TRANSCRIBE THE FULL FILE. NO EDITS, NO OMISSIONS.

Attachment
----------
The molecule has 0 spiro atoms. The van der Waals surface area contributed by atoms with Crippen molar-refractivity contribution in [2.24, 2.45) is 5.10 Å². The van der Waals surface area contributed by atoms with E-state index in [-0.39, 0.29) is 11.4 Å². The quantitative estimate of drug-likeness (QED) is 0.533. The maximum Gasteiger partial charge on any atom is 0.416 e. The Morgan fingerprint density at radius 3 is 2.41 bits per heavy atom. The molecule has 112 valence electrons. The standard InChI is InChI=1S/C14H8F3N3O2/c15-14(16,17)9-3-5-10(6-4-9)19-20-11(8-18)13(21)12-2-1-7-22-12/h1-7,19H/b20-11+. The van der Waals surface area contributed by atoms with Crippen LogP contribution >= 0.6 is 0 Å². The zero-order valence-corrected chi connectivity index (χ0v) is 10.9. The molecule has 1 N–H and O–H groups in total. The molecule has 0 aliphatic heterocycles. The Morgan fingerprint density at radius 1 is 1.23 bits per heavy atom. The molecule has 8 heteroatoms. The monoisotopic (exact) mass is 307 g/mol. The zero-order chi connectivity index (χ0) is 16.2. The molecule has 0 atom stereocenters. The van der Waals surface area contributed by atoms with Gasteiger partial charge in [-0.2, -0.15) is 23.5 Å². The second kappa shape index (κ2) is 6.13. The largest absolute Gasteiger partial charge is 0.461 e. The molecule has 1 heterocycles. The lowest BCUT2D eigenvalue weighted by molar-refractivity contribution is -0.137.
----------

The molecule has 0 spiro atoms. The van der Waals surface area contributed by atoms with Crippen molar-refractivity contribution in [2.24, 2.45) is 5.10 Å². The van der Waals surface area contributed by atoms with E-state index in [-0.39, 0.29) is 11.4 Å². The quantitative estimate of drug-likeness (QED) is 0.533. The maximum Gasteiger partial charge on any atom is 0.416 e. The Morgan fingerprint density at radius 3 is 2.41 bits per heavy atom. The molecule has 112 valence electrons. The standard InChI is InChI=1S/C14H8F3N3O2/c15-14(16,17)9-3-5-10(6-4-9)19-20-11(8-18)13(21)12-2-1-7-22-12/h1-7,19H/b20-11+. The van der Waals surface area contributed by atoms with Crippen LogP contribution >= 0.6 is 0 Å². The zero-order valence-corrected chi connectivity index (χ0v) is 10.9. The molecule has 1 N–H and O–H groups in total. The molecule has 0 aliphatic heterocycles. The Morgan fingerprint density at radius 1 is 1.23 bits per heavy atom. The molecule has 8 heteroatoms. The monoisotopic (exact) mass is 307 g/mol. The zero-order chi connectivity index (χ0) is 16.2. The molecule has 0 atom stereocenters. The van der Waals surface area contributed by atoms with Gasteiger partial charge in [-0.2, -0.15) is 23.5 Å². The second kappa shape index (κ2) is 6.13. The largest absolute Gasteiger partial charge is 0.461 e. The molecule has 1 heterocycles. The lowest BCUT2D eigenvalue weighted by molar-refractivity contribution is -0.137.